1. Let’s Not Say RFK Racing Is ‘Back’ Just Yet
In sports in general, discussion and debate about whether a team or player ‘is back’ is something of a staple.
This is extremely relevant to the NASCAR Cup Series right now in the wake of Chris Buescher winning at Richmond Raceway this Sunday (July 30). Combined with vastly improved performance from Brad Keselowski, who will almost certainly make the playoffs barring a crazy string of first-time 2023 winners over the next few weeks, it’s fair to wonder … well, if RFK Racing is back.
The problem with answering that question is defining exactly what “back” means. If you set the bar low enough that just finding victory lane or qualifying both cars for the postseason counts, then sure, RFK is back.
But considering this was once a four-car team that won consecutive Cup Series championships, won a bunch of races and boasted perhaps the greatest non-champion driver ever (Mark Martin), that feels way too easy. I’d suspect Jack Roush would agree.
So yes, it’s good for the Cup Series that this team is improving. Certainly, Buescher winning somewhere like Richmond is worthy of praise, and the organization deserves credit for lifting itself out of its darkest days.
It’s just not back quite yet.
2. Could Less Be More for Richmond Like It Was at Pocono?
One of the more pleasant surprises of the season, at least on a personal level, was seeing Pocono Raceway packed with fans a few weeks ago. It was awesome to be there at the track and experience it pretty much full, with people everywhere from the merchandise haulers to the stands to the infield.
It especially hit home for me as a Pennsylvania resident who remembers all too well when Pocono had two, very non-distinct race weekends each year — strangely close together during the summer, which made them run together even more. Like many fans, I was initially dismayed when Pocono lost a race, but now I’m not so sure it wasn’t a blessing in disguise.
Could the same thing apply to Richmond? It was easy to tell on TV that the stands were far from full this weekend. NASCAR has hosed The Action Track in other ways, particularly by moving the races to the afternoon, so it’s not a perfect apples-to-apples comparison to Pocono. (Short track racing also continues to perplex the Next Gen car, whereas it’s improved the product at Pocono, no question.)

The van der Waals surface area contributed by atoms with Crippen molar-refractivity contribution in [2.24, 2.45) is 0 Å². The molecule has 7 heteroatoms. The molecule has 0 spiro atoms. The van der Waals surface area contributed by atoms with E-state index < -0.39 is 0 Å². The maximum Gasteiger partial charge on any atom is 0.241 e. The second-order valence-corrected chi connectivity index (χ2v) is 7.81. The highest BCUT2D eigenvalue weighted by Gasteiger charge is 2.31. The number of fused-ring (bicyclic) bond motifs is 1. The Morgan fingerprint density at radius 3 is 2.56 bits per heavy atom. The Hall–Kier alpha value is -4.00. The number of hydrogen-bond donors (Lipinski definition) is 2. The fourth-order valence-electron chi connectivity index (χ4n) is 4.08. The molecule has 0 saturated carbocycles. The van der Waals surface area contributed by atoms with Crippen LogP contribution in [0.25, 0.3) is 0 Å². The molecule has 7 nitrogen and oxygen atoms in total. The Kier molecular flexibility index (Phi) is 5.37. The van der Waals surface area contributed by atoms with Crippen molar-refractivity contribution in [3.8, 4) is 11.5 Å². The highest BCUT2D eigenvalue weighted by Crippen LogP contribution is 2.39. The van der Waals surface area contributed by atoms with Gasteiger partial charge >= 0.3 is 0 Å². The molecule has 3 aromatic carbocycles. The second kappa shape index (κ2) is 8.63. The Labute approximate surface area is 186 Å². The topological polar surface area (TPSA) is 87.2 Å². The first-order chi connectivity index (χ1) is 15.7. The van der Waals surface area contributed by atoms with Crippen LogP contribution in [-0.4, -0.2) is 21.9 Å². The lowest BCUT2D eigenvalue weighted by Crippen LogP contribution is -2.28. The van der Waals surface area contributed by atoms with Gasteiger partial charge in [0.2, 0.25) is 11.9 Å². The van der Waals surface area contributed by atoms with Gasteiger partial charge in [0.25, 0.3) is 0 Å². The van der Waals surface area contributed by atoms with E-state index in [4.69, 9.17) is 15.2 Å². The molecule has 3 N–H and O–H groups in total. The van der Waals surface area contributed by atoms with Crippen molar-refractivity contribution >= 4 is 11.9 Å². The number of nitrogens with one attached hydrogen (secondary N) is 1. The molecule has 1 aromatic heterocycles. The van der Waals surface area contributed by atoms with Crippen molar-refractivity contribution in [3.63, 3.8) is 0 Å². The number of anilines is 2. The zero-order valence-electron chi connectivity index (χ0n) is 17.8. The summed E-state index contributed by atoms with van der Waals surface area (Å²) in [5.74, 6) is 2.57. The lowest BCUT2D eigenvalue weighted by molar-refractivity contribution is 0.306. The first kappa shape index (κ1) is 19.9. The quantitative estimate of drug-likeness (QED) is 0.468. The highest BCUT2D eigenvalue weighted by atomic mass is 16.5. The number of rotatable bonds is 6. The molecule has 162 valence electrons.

Still, one can’t help but think that a single night race at Richmond would pack the house, creating a sense of urgency among fans in the area to attend instead of waiting for the “other” race weekend.
It’s something NASCAR should absolutely consider for the 2024 schedule and beyond.
3. Richmond Probably Just Made a Lot of Playoff Bubble Scenarios Less Likely
Heading into Richmond, it didn’t look like a race that was going to determine much for the mad dash for the final few Cup Series playoff spots. Now? It looks like it might have been very critical indeed.
The Cup Series has seen 13 different winners so far in 2023, and 12 of them are now locked into the playoffs (thanks to one winner, Shane van Gisbergen, not being eligible for the postseason). Barring a flurry of new winners, Kevin Harvick and Brad Keselowski are going to be safe on points.
So, too, it seems for Bubba Wallace. Not only did he come home 12th, but he finished in the top five in both of the first two stages. As big points days come, that was about as clutch as it could have been.
Without needing to rehash it here, the decision by AJ Allmendinger to race in the NASCAR Xfinity Series elsewhere and guarantee he would start at the rear of the field for the Cup Series race may prove costly — particularly since he finished 27th, one lap down. He’s certainly not out of it at 22 points behind the cut line, but the problem is there’s Ty Gibbs in-between him and Michael McDowell. Catching and passing more than one person in the standings is nearly as hard as doing it on the track.